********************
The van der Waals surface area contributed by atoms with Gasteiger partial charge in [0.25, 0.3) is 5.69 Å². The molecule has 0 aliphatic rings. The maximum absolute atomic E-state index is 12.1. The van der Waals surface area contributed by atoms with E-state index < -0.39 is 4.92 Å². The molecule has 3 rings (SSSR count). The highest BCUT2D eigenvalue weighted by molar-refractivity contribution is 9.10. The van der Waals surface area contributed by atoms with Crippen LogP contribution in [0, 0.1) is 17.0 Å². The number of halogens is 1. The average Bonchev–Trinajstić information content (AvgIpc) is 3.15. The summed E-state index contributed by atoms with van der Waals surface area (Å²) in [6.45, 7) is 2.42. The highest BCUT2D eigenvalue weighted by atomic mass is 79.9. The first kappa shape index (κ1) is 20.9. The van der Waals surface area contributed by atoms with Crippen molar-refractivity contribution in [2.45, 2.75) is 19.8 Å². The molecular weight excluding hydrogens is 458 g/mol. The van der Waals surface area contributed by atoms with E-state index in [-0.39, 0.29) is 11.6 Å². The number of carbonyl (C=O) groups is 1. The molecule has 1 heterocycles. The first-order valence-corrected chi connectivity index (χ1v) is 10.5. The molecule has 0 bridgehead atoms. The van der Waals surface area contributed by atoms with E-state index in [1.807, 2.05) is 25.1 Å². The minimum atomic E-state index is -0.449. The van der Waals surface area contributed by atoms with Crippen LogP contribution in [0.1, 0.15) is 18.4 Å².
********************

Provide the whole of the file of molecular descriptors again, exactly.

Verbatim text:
The van der Waals surface area contributed by atoms with Gasteiger partial charge in [0.25, 0.3) is 5.69 Å². The molecule has 0 aliphatic rings. The maximum absolute atomic E-state index is 12.1. The van der Waals surface area contributed by atoms with E-state index < -0.39 is 4.92 Å². The molecule has 3 rings (SSSR count). The highest BCUT2D eigenvalue weighted by molar-refractivity contribution is 9.10. The van der Waals surface area contributed by atoms with Crippen LogP contribution in [0, 0.1) is 17.0 Å². The number of halogens is 1. The average Bonchev–Trinajstić information content (AvgIpc) is 3.15. The summed E-state index contributed by atoms with van der Waals surface area (Å²) in [6.45, 7) is 2.42. The highest BCUT2D eigenvalue weighted by atomic mass is 79.9. The first kappa shape index (κ1) is 20.9. The van der Waals surface area contributed by atoms with Crippen molar-refractivity contribution in [2.45, 2.75) is 19.8 Å². The molecular weight excluding hydrogens is 458 g/mol. The van der Waals surface area contributed by atoms with E-state index in [-0.39, 0.29) is 11.6 Å². The number of carbonyl (C=O) groups is 1. The molecule has 1 heterocycles. The first-order valence-corrected chi connectivity index (χ1v) is 10.5. The molecule has 0 bridgehead atoms. The van der Waals surface area contributed by atoms with E-state index in [1.807, 2.05) is 25.1 Å². The minimum atomic E-state index is -0.449. The van der Waals surface area contributed by atoms with Crippen LogP contribution in [0.1, 0.15) is 18.4 Å².